Allan Takes Aim Blog

About common sense and discrimination

Posted on: 9 June 2010

Published The Chronicle, Canberra. Tuesday 1 June 

Do you think there’s anything wrong with the following advert?  ‘Retired couple wanted to look after large country home while owners abroad. Small salary payable. Married quarters available.’ Well, if you think there’s nothing wrong with it not only would you be wrong, it is likely that any media which published or broadcast it could expect trouble.

Fortunately as Boadicea and I do not own and are unlikely to own a large county house, we will never need to advertise for caretakers when we go on holiday. Unfortunately owners of Canberra’s Super Big MacMansions (SBMs) are not in the same boat.

Being concerned about the SBMs I would advise them that before boarding yacht or plane and heading to the sun soaked island paradise in the Pacific, Caribbean or Aegean where they intend to relax in a beachside shack built of driftwood they should be careful how they phrase the ads they intend to use seeking people to caretake the SBM.

I would further advise checking with their lawyers just to make sure their advert is not in breach of any discrimination laws. No doubt their lawyers will advise that using an advert like the one outlined in the opening paragraph is to be avoided.

Why shouldn’t they use a similar to that in the first paragraph? Australia’s Age Discrimination Act 2004, aims to ensure that ‘all Australians – young and old – and everyone in between are treated equally and have the same opportunities as others.’ (I admit to having problems with this wording in the Act because it suggests discrimination by citizenship). Shouldn’t the Act’s wording be: ‘all residents of Australia regardless of age and gender.’

The Act also says ‘the law protects people across Australia from discrimination on the basis of their age in different areas of public life, such as work, education and buying goods and services. Negative stereotypes often lie at the heart of age discrimination. That’s why an important part of our work is to help foster positive community attitudes towards young and older Australians.’

That said it seems to me that if the SBM’s owners used a similar advert, they would become a target for those people who abandoned common sense for political correctness and now see discrimination where none exists. For example, the SBM owners would be asked what they meant by “retired couple and what were the qualifications they used to make their decision as none were specified in the advert.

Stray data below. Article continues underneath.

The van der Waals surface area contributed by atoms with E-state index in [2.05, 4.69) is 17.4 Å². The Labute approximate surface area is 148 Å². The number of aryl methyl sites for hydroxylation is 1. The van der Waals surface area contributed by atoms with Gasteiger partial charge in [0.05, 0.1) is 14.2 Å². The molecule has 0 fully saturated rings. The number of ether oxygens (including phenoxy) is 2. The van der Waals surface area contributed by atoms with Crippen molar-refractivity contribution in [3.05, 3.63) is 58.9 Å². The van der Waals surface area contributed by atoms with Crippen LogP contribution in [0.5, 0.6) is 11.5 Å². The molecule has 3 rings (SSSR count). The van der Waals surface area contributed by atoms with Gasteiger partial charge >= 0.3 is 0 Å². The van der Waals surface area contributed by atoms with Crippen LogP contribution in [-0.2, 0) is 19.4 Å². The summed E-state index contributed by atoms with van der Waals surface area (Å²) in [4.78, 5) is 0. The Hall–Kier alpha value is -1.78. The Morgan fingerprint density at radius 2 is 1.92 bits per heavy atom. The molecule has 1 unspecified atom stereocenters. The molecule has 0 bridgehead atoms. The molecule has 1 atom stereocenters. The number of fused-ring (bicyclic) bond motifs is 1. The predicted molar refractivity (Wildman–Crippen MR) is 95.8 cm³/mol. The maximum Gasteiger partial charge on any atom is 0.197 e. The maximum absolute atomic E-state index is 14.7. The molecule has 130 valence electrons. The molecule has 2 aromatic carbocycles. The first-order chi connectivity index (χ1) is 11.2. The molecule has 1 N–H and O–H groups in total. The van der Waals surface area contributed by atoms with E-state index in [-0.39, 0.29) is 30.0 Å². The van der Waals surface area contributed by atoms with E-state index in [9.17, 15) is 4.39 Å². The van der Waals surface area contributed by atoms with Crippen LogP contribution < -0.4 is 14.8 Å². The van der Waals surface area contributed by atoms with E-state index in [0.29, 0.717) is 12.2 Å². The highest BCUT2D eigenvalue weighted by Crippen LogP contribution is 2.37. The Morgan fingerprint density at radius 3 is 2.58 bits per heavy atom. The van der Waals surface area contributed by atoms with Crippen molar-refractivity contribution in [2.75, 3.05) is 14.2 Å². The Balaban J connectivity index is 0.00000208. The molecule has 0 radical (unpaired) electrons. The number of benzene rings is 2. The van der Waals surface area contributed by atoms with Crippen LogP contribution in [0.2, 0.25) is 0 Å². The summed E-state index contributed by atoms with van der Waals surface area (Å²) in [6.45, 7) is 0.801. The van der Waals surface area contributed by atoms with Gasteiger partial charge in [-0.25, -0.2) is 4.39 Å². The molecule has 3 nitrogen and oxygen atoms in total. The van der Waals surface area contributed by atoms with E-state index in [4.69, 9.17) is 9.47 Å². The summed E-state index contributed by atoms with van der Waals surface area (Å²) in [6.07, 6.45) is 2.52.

Although the 2004 Act is about age discrimination, if retired homosexual, lesbian or couples of other genders were turned down the SBM owners could also find themselves in court being asked as to why the former had been turned down and did the words ‘married quarters’ in the advert mean the position was open only to a married heterosexual couple.

 They might answer that based on their liberty to make choices the couples had been turned down based on strong, deeply held, religious convictions? Unfortunately the Act would seem to suggest they had neither liberty of choice nor the right to decide on the basis of their religious convictions.  

 It is always tempting to simply accept the law. The truth however, is that if a couple had been turned down because of their racial origins the owners of the SBM would rightly have been accused of bigotry. But this case is different. Would it be bigotry if the decision had been made because of religious faith?

If, as a matter of law, the court decided that the owner of the SBM was wrong to decide on the basis of religious belief, it seems to me the decision should be appealed. (Let me discourage those people who think my opinion is based on religious belief. It is not. The fact is: I am agnostic.) 

 That the decision should be appealed is based on the fact that time and again in history people with the courage of their convictions challenged the law and, to the benefit of society showed that parts of some laws were bad and needed changing.

Do you think the latter applies in this case? And do you think the latter also applies to that part of the Age Discrimination Act 2004 with which I found fault?

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